When SoftBank Founder and CEO Masayoshi Son announced his intentions in October 2016 of setting up a historical $100 billion Vision Fund to enable long-term, large-scale investments and growth in the global technology sector, nobody had ever attempted to set up an investment vehicle of this scale before, and there were doubts about the fund’s viability. However, barely a year-and-half later, not only has the Vision Fund met its fundraising target, it has even managed to invest nearly $40 billion already. The Vision Fund is changing the way VCs and investments work in tech, and the doubters are beginning to wonder if they have made a serious mistake underestimating Masayoshi drive and vision.
On Tuesday, SoftBank revealed that it had already invested 40 percent of its cash reserves in various deals through the Vision Fund and its partner investment vehicle, the $6 billion Delta Fund. According to its new quarterly report, the two Funds collectively invested over $27 billion by the end of 2017 in various projects – such as the $2.5 billion investment into Flipkart in August. Since the start of 2018, the Vision Fund has invested an additional $7.7 billion in Uber and $4.6 billion in Didi Chuxing, bringing the value of investments up to the $40 billion market.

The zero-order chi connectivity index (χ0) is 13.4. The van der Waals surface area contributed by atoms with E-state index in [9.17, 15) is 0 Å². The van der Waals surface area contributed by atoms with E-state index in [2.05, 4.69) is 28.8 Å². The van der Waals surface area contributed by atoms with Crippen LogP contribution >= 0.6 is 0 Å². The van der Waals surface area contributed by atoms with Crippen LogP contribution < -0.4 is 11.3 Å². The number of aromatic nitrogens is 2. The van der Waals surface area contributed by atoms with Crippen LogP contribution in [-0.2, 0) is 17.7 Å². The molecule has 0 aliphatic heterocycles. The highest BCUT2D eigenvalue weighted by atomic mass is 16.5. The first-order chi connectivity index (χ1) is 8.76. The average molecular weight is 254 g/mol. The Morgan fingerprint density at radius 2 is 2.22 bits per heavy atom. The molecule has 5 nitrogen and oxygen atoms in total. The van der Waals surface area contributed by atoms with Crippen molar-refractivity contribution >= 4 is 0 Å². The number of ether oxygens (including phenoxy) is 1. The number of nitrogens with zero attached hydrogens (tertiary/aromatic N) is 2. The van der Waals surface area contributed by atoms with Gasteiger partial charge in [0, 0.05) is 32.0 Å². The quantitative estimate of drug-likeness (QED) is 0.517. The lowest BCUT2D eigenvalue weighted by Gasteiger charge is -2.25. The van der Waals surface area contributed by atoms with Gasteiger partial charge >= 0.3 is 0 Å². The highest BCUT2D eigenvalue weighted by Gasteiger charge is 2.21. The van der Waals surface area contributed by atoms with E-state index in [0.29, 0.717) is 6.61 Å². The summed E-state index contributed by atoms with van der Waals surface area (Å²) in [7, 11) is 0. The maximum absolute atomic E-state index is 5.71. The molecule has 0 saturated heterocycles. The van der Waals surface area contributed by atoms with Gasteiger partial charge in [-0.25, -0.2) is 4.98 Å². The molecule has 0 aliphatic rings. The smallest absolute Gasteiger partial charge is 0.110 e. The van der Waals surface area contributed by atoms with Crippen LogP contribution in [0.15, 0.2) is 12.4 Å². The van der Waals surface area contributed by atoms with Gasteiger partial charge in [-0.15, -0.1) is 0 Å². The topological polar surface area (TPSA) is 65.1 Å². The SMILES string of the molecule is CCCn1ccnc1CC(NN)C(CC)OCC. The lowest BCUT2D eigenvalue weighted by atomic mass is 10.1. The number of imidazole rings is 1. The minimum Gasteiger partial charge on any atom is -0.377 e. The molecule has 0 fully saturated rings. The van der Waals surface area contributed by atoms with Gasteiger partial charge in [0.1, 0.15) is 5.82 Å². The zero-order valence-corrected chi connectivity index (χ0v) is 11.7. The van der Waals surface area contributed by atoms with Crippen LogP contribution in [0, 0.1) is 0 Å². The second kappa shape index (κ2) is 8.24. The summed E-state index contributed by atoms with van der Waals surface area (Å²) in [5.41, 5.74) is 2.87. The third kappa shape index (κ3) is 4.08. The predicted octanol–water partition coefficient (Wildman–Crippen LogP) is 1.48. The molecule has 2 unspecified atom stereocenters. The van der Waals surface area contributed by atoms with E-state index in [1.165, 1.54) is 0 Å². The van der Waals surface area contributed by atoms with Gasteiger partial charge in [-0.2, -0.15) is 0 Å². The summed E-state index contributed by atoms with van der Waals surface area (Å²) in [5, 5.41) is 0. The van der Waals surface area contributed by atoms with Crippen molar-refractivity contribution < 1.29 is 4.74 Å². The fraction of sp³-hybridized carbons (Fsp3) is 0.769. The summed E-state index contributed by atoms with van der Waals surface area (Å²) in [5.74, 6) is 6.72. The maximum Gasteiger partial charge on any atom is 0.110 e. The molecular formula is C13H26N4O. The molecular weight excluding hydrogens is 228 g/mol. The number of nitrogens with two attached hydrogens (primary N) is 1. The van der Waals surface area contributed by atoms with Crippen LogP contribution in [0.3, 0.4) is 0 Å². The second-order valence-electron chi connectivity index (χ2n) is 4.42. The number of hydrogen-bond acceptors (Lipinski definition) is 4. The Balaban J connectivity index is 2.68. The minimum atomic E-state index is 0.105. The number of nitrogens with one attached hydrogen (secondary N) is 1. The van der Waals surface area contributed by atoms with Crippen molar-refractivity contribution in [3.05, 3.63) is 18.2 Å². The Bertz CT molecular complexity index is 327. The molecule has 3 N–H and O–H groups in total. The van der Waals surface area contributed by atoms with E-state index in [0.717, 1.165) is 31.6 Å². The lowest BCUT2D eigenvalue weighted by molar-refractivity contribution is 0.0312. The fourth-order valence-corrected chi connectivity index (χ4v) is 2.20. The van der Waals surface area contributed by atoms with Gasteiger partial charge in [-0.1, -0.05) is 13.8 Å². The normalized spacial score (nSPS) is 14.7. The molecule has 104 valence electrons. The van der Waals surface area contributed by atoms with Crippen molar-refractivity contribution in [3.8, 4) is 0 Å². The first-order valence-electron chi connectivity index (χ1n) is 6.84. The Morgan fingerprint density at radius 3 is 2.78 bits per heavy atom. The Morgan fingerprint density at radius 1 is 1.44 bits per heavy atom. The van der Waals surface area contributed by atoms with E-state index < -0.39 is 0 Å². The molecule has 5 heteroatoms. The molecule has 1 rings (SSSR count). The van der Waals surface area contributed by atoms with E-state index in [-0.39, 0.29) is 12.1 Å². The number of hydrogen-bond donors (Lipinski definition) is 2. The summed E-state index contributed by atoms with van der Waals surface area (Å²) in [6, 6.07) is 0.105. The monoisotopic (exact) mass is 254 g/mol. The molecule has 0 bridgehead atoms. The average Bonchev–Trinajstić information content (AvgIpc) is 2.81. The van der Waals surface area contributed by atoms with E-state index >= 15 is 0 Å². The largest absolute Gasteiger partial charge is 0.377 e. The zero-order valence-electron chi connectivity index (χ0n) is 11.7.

Since the Vision Fund’s creation, critics have said that it is impossible to invest as much money as fast as is needed to meet Masayoshi target of investing the entire $106 billion in five years. However, the figures from this report should silence even the most hardcore doubters. The Uber investment as an example of how the Vision Fund is changing perceptions and expectations in VC investment in Silicon Valley and across the world. Masayoshi said, “8 billion for one investee — which is probably impossible for a traditional venture capital [firm] to make...We invest in unicorn companies that [are] the leader of a certain segment.”
Some of the investments so far are also “legacy” ones that are now being added to the Vision Fund’s portfolio by SoftBank, such as a 25 percent stake in British chip manufacturer Arm Holdings – an $8 billion deal. All included, this brings the number of companies in the Vision Fund’s portfolio to 26, says Masayoshi.
No one believed that the Vision Fund would raise its mammoth monetary target, let alone be able to meet its investment targets. 1.5 years later, Masayoshi looks set to prove all the doubters wrong. The Vision Fund is shaking things up big-time, and when the dust settles, it’s anybody’s guess what the state of the investment industry will be like.